Scouting Dansby Swanson, Atlanta Braves Cornerstone

Just fourteen months after having been selected first overall in the draft by the Arizona Diamondbacks, Dansby Swanson is making his Major League debut for the Atlanta Braves on Wednesday. While Swanson doesn’t have a robust collection of plus tools and won’t be setting the National League ablaze with top-of-the scale speed or monster raw power, his skillset is air tight with nothing¬†but the smallest of nits to pick. Combined with his¬†ability to play most valuable of position in baseball, Swanson should provide All Star-level value for the Braves.

Of course, Dansby Swanson was an Arizona Diamondback not that long ago. His stay with Arizona was brief but eventful. Swanson was drafted first overall, signed for $6.5 million and was hit in the face by a pitch from human Monkey’s Paw, Yoan Lopez, during a sim game on the Salt River backfields that kept him out of game action until mid-August of last year. Swanson suited up for just 22 games as a member of the Diamondbacks organization before headlining the offseason’s Shelby Miller blockbuster.

Say what you will about that trade, the Diamondbacks at least got that pick right. Though he was beaten to the big leagues by other members of his draft class, Swanson was and remains a better bet to play shortstop long-term than Alex Bregman does, Carson Fulmer continues to look like a reliever and teams didn’t have as long of a scouting history with Andrew Benintendi as they did with Swanson. He had already put himself into conversation as a potential top selection for the 2015 draft during his sophomore year at Vanderbilt in 2014 when the Commodores won the National Title.

Though he was playing mostly second base in deference to Vince Conde, it was clear he had the skills to kick over to the left side of the infield and play a viable short. Those views were cemented during Swanson’s junior season while hit also hit .335/.423/.623 (a .148 uptick over what he SLG’d as a soph), hit 15 homers in 71 games and successfully stole 16 bases in 18 attempts. And all of that against mostly SEC opponents.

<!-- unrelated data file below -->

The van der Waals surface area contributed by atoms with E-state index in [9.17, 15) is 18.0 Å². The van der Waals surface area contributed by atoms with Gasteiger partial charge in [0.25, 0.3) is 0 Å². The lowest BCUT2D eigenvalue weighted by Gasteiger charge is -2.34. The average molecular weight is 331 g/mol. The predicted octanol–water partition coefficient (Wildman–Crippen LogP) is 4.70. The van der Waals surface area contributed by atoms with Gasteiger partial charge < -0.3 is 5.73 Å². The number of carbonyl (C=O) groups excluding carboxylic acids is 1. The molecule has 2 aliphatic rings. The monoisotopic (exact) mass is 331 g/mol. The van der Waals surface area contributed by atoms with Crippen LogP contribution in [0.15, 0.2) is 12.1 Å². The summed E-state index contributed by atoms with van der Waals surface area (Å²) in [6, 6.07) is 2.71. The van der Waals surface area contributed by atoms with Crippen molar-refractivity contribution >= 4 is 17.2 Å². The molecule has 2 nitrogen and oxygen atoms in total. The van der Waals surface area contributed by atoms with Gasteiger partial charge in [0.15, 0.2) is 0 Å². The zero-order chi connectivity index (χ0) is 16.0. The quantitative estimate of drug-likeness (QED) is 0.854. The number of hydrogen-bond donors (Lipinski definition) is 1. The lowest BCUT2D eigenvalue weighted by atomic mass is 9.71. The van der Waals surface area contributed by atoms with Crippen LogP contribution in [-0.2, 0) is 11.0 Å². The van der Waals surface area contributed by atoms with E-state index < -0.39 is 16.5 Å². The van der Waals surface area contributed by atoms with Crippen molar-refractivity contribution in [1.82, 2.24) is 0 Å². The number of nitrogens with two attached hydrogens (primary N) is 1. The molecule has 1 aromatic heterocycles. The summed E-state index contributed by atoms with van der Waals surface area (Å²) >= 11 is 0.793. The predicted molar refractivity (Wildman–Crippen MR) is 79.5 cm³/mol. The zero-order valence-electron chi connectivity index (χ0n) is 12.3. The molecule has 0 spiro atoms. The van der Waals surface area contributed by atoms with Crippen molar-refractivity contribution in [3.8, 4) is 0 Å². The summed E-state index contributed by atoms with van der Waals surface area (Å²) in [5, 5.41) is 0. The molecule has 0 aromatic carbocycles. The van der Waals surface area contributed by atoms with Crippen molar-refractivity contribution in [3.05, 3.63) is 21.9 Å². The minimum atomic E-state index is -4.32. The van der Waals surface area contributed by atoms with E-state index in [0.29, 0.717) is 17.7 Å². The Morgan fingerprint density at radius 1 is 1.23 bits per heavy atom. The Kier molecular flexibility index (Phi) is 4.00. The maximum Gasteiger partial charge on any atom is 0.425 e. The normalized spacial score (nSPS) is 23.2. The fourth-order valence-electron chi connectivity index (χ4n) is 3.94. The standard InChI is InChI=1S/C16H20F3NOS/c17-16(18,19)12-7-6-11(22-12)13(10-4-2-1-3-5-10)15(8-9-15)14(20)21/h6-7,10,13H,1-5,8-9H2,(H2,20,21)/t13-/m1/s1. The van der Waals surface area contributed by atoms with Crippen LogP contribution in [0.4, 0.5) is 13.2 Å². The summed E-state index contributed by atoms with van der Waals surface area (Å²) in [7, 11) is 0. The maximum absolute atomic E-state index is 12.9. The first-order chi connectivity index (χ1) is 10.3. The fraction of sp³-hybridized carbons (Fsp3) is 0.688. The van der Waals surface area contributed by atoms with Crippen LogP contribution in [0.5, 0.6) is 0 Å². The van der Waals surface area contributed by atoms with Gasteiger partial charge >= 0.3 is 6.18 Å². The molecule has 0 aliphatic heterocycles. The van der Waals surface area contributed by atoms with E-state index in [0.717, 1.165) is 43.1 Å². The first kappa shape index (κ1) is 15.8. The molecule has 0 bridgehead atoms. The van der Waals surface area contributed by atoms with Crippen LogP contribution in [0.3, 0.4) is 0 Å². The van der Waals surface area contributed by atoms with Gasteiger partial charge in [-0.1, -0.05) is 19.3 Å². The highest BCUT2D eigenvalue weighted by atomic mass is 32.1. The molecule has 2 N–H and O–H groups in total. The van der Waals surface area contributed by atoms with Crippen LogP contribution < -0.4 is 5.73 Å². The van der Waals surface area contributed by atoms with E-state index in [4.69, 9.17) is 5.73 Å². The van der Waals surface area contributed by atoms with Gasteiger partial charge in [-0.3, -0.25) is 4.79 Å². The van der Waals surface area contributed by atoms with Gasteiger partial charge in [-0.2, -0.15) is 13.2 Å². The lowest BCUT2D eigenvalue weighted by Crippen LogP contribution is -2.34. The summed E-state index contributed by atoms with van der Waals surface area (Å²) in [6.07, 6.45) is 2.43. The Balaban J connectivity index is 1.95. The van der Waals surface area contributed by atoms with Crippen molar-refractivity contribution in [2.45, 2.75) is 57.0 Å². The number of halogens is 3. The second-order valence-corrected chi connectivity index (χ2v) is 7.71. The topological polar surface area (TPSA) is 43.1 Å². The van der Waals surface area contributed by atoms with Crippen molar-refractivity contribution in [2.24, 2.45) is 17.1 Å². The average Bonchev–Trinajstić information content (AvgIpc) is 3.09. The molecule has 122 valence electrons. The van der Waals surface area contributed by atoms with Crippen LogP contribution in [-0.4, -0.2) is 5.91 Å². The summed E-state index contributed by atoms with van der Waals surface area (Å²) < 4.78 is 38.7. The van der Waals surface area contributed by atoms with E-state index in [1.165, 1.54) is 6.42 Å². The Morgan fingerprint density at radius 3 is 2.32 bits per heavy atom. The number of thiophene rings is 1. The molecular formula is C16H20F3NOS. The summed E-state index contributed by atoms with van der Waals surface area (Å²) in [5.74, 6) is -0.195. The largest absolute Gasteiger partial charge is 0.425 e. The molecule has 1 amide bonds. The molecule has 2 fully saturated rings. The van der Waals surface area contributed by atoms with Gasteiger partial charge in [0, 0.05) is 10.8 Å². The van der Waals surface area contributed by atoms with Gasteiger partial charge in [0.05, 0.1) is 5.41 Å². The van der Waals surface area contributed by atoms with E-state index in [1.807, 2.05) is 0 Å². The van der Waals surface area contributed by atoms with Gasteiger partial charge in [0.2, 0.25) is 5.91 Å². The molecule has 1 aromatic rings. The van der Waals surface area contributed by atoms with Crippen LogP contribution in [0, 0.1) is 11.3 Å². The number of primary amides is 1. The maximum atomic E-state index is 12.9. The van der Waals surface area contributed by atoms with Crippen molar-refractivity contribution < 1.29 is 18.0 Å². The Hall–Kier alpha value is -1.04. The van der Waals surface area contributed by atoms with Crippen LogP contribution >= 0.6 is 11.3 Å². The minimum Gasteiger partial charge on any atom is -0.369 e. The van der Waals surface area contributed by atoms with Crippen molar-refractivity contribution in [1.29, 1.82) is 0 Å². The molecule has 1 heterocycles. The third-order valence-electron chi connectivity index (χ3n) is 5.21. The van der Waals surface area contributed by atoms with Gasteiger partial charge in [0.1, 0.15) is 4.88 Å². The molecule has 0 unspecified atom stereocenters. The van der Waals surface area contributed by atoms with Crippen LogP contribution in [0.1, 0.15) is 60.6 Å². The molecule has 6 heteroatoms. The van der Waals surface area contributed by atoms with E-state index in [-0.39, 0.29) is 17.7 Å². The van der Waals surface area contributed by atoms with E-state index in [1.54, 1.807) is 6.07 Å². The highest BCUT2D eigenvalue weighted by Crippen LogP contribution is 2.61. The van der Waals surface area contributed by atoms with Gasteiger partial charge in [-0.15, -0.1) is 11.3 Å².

Swanson’s scouting report reads very much like it did a year ago. He’s a plus runner with terrific instincts on the bases and enough range for SS. His defensive footwork is exceptional, aided by a freaskish foot-to-ground contact ratio befitting an NFL corner. He has an above average arm and I think he’ll be a plus defender at short despite lacking the explosiveness and acrobatics typically associated with that kind of glove at short because he’s so technically proficient.

Offensively, Swanson’s footwork is minimalistic and plain, so much so that Rachel Leigh Cook studied it for her part in She’s All That. Without much of a stride and explosion coming from his lower half, Swanson’s power comes almost exclusively from his hands and bat speed, which can only do so much on their own. While he has average raw power, Swanson only projects to hit for 45-grade game power unless we see substantial mechanical changes. There were some concerns about Swanson swinging and missing a bit while he was at Vanderbilt but he’s been more apt to bend and flex his front leg as a pro which has allowed him to get to balls in the bottom of the zone more often than he did in college when he was more upright. I think he’s a future plus hitter.

One caveat for those of you who are thinking about hopping on Swanson for the stretch run of your fantasy season: Beware of fatigue. While some of this might be counterbalanced by September’s annual talent dilution, keep in mind that Swanson has played 105 games this season, easily the most of his career. He played 71 at Vanderbilt last year and 22 more at Low-A but those pro appearances came after a lengthy rest due to a broken face. Since Swanson has passed that 71 game threshold this season, he’s hitting .252.

Swanson’s performance has been underwhelming enough that I got some questions on Twitter about whether or not I thought Swanson even deserved this promotion. One could argue it is not, but because of the opportunity presented to Atlanta in the Erick Aybar/Kade Scivique deal and the hole it cleared at short for the big club, I think it’s defensible despite Swanson’s struggles. Scenarios like this, in which a prospect is circumstantially promoted, are what makes it hard to provide answers to those, “When will Prospect X make his Major League debut?” questions with any sort of accuracy.

Hit: 45/60, Raw Power: 50/50, Game Power: 40/45, Run: 60/60, Field: 50/60, Arm: 55/55, FV: 60

Eric Longenhagen is from Catasauqua, PA and currently lives in Tempe, AZ. He spent four years working for the Phillies Triple-A affiliate, two with Baseball Info Solutions and two contributing to prospect coverage at Previous work can also be found at Sports On Earth, CrashburnAlley and Prospect Insider.

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I seriously don’t understand the Atlanta Front office here. Swanson has performed admirably at the AA level. But has done nothing to merit completely skipping AAA and jumping straight to the majors. He is a prospect that you could clearly argue would benefit from an additional year of development in the minors. And any value he adds to the Atlanta team this year is worthless. All the Braves have done is rush this young prospect’s development, potentially to his detriment, while simultaneously starting his major league clock a full year before they should have.